UK and Ireland clamp down on 'backdoor' visas

The UK and Irish governments are quietly cooperating to prevent overseas workers using the Republic's visa system as a backdoor way of gaining entry into Britain.

David-Sapsted-111120
The VICE News organisation has revealed that, last year, 525 people were explicitly refused entry by Dublin solely or partially on the grounds that they might travel on to Britain or Northern Ireland when not meeting UK immigration requirements.Just over 500 people were denied entry in 2018 for the same reason, with some 40 per cent of the refusals affecting people from either the US or Brazil in both years."The role Ireland plays in securing its Common Travel Area (CTA) with Britain, and the impact this has on migrants, is a long-standing but often unscrutinised policy," reported VICE News, which is headquartered in New York."The issue has gained prominence since the 2016 Brexit referendum, with questions about how the UK would maintain an open border with Ireland while also 'taking back control' (of immigration), coming to the fore."Wendy Lyon, an immigration lawyer in Dublin, said that “close to 100 per cent” of people who had previously been refused a UK visa, would probably be refused a visa to Ireland. She said that appeals against such refusals were possible, but that these could take months if not years to process.While Ms Lyon said it was impossible know what effect Brexit and the UK’s increasingly restrictive approach to immigration, would have on Ireland, she added: “Certainly, if the UK is cracking down on borders, it’s not going to make things easier for people trying to get to Ireland. We can be pretty sure about that.”The Committee on the Administration of Justice, a Belfast-based human rights organisation, said it had tried to establish how closely London and Dublin were coordinating immigration policies but found “this whole policy area is shrouded in secrecy”.“The sub-contracting of UK immigration controls to Irish officials is going to be highly politically controversial,” Úna Boyd, the organisation’s Immigration Project Coordinator, told VICE News, “but that does not mean the standards of transparency in a democratic society regarding policy that fundamentally impacts on rights can just be set aside.”“There is a real issue here with policy being developed in secret without scrutiny and without oversight mechanisms; policy which then has direct and significant impacts on individuals. And, of course, Brexit adds a further layer of complexity.”Neither the British nor Irish government would say whether or not UK immigration officials had been or would be operating at Irish ports and airports. A spokesman the Department of Justice in Dublin said: “In order to maintain the integrity of the Common Travel Area, co-operation between Ireland and the United Kingdom on matters relating to immigration issues is essential."Both Ireland and the United Kingdom may refuse entry for non-EEA nationals on the basis that an individual intends to travel to the other jurisdiction where the individual concerned would not be acceptable for admission in the other State. In deciding on a refusal under these grounds, Irish immigration officials look at all the evidence available before reaching a decision.“This is a central feature of the operation of the CTA ensuring the integrity of the principles underpinning the arrangement whilst securing the external CTA border. These arrangements will continue post-Brexit."The Home Office in London stated: “The government has agreed with the EU that the UK and Ireland can continue to make arrangements between themselves with regards to travel under the Common Travel Area, which predates membership of the EU.“We continue to work closely with Ireland to identify and tackle those who seek to abuse common travel arrangements, including through operational co-operation and data sharing.”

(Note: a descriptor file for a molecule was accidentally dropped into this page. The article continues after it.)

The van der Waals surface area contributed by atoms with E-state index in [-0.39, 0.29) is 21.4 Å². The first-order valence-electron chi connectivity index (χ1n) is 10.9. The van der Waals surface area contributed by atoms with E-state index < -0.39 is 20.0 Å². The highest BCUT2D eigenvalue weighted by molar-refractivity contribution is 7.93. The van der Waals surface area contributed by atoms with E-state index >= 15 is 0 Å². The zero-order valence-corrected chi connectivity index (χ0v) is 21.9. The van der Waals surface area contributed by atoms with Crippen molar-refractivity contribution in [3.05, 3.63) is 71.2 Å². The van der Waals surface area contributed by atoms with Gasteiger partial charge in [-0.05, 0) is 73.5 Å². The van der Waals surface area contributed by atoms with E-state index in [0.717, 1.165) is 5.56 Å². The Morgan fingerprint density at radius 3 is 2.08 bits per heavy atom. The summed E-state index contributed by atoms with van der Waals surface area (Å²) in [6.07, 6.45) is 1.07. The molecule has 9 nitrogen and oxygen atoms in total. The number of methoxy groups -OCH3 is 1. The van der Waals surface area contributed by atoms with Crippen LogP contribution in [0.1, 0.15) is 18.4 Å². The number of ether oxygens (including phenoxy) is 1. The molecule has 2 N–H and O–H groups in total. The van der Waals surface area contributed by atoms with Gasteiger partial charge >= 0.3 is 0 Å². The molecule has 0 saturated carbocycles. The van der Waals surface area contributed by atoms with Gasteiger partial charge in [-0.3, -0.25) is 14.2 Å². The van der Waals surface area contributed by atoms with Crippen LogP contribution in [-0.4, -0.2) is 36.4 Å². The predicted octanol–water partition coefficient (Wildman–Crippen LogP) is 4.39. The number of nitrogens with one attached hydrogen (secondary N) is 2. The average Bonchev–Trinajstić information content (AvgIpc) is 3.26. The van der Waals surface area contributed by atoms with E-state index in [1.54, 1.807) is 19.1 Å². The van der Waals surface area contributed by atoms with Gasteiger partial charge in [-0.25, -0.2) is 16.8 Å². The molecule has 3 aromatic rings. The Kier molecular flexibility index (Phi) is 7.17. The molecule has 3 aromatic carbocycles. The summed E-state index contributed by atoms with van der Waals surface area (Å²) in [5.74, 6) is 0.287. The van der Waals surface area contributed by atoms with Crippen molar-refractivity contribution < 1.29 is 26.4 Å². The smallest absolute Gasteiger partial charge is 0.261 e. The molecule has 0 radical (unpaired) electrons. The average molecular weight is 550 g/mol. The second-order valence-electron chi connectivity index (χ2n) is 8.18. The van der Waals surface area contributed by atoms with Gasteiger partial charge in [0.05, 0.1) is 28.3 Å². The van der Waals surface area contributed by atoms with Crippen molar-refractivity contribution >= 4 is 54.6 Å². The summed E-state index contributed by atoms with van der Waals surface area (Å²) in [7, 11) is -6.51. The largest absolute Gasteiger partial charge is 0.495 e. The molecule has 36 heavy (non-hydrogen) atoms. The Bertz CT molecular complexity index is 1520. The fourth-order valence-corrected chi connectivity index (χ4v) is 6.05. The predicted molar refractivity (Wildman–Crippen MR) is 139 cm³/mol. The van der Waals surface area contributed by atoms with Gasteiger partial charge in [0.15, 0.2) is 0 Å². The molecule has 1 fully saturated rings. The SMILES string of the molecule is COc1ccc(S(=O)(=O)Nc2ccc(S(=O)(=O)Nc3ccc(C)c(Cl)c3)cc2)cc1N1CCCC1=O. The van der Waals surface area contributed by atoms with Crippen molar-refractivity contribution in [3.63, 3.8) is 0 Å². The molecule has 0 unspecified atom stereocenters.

Read more news and views from David Sapsted.

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